Campus & Community

Robotic Hand Could Be the Latest Game-Changer in Prosthetics

By 2025, robotics and artificial intelligence (AI) will permeate wide segments of daily life, with huge implications for a range of industries such as health care, transport and logistics, customer service and home maintenance.

Those are the findings of a new report by Pew Research, which brought together almost 2,000 experts to comprehensively assess how advances in AI and robotics will impact the economic and employment picture over the next decade.

At Stevens Institute of Technology, students and faculty together improve robotics technology through advanced research. They investigate all aspects of robotics from sophisticated intelligence systems, novel robotic platforms and controls to component technologies for robotic systems.

This summer, Nathaniel Goldfarb, a sophomore mechanical engineering major from East Windsor, New Jersey, is leading a three-person team to apply the latest robotics technology to produce an improved 3D printed prosthetic hand through the Stevens Office of Innovation & Entrepreneurship's 10-week Summer Scholars Program.

Goldfarb, along with fellow Stevens students Guilherme Interlandi and Kevin Cariddi, are currently testing what Goldfarb describes as a “closed-loop control system of a 3D printed prosthetic hand using vision processing.”

Essentially, a robotics system guided by computer vision is attached to a prosthetic hand, enabling the hand to locate an object within an environment and carry out fine motor skills, making it possible for the user to perform operations like sorting objects or turning knobs.

“So the hand will be able to move an object to a certain location the user wants and be able to manipulate that object. Our hand is smart,” explains Goldfarb.

Along with robotics, Goldfarb is quick to point out the importance of 3D printing in revolutionizing the field of prosthetics. The technology of 3D printing – the building up of computer-generated renderings layer by layer – makes it possible to create almost anything, including customized prosthetics specialized for one person. This ability to produce them to order, rather than mass producing them and then sizing them, reduces costs dramatically, as compared to traditional prosthetics.

“We can create low-cost prosthetic hands for people who cannot afford the more expensive models,” says Goldfarb.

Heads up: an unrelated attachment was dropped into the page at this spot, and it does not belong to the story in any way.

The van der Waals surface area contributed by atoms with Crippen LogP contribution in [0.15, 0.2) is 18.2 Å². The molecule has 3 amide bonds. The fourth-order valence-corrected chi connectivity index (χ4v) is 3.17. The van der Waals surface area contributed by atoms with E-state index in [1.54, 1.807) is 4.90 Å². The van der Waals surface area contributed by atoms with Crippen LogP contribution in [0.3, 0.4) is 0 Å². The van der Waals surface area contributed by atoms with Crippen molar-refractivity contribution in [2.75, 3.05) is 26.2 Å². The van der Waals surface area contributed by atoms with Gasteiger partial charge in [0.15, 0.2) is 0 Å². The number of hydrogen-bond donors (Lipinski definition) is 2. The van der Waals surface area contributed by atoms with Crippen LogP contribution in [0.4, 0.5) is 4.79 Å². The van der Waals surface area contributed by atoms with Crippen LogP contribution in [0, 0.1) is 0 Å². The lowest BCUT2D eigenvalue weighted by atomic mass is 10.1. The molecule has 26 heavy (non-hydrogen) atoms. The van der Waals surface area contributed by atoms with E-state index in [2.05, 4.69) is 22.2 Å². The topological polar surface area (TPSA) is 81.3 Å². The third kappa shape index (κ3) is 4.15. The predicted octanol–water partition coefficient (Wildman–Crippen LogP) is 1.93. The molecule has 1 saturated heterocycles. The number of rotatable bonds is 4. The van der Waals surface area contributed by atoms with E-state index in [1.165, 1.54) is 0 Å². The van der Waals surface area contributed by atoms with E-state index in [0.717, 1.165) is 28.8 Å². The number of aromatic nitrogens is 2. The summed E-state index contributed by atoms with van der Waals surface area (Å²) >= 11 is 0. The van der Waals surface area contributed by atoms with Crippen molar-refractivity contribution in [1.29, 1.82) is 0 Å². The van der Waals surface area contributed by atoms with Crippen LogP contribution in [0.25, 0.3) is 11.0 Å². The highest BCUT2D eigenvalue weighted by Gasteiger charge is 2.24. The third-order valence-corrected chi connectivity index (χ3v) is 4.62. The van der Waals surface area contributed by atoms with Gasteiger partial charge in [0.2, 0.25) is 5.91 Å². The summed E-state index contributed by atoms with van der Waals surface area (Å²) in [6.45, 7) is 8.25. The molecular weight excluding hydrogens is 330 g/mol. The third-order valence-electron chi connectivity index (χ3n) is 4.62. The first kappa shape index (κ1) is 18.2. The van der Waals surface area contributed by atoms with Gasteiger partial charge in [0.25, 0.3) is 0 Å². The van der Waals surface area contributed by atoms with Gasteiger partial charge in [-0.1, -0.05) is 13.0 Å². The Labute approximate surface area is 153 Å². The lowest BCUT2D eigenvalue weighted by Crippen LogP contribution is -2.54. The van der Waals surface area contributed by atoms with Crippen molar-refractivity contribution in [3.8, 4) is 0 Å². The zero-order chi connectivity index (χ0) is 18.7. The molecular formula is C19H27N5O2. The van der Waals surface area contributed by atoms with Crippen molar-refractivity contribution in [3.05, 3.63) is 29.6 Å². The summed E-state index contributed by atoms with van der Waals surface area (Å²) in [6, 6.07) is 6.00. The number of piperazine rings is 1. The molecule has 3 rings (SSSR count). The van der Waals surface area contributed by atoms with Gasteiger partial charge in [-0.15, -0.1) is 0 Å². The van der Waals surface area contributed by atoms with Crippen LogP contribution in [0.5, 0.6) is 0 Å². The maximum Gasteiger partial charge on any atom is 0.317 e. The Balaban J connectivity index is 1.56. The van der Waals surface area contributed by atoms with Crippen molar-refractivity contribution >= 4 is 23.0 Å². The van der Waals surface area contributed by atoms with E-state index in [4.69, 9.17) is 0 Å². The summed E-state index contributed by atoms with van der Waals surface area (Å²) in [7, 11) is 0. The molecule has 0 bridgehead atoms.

After months of assembly and programming, the project is now in the testing and calibration phase.

“We’re just proving out ideas to use vision processing to have the hand find an object to move to a location,” says Goldfarb. “Right now, we just have it on a laboratory testing platform. We have to figure out a way to actually put it on an arm that is attached to a person.”

Robotics technology is transforming the field of prosthetics. According to Goldfarb’s advisor, Department of Mechanical Engineering professor Dr. Mishah U. Salman, recent advances in the field of robotics have made the “once science-fiction notion of robotic prostheses into reality,” making it possible to create a new generation of prosthetic feet, legs, hands and arms that closely mimic the movements of natural limbs.

“Prosthetics are no longer pieces of wood, metal or plastic serving as stand-ins for limbs. With robotics technology, we're able to attach a prosthetic that would perform in the manner of a normal leg, arm or hand. They're essentially replacing the limbs with all the functionality,” Goldfarb explains.

Still, prosthetic hands have not advanced as far as other robotic limbs, which Goldfarb says have come close to the standard of biological limbs and, in some cases, surpassed them.

“Right now, the hand robotics systems are probably not performing up to the level of an actual hand. But for legs, it's absolutely performing better. Take, for example, the last Summer Olympics, there were double amputees running with everybody else.”

As the 2014 Summer Scholars Program comes to a close, Dr. Salman says Goldfarb will have played a role in promoting research that significantly improves the quality of life for many people worldwide.

“The research being performed by Nathaniel and his colleagues is paving the way for low-cost robotic prostheses which will make these great technologies more accessible to the general public,” he says.

But Goldfarb’s interest in merging robotics and prosthetics will continue well beyond the summer. He plans to take the research results and insight he gained as a Summer Scholar to other projects in the very near future.

“I plan on doing more in the field of robotic hands later on for my Senior Design Project. I'm not going to be using this exact hand or the exact way of controlling it. But the algorithms I developed I'm going to be taking with me.”

As for his post-graduation plans, Goldfarb says he’ll be seeking an employer who can help further his interest, as well as his graduate school education, in the field of robotics.

“I’m definitely going to be looking at the Department of Defense. They have the funding and the means to push the envelope of robotics to the limit. There is a great need for field robotics that are capable of performing tasks, either controlled by humans or autonomously where they can be put in the field and let go.”

As for predicting the impact of robotics technology on society, there is no doubt in Goldfarb’s mind that it is “the next big thing.”

“Robotics is starting to leak out where it's becoming more well-known, but it hasn't yet exploded. And I think in the next 10 years, robotics will be what computers were in the '70s.”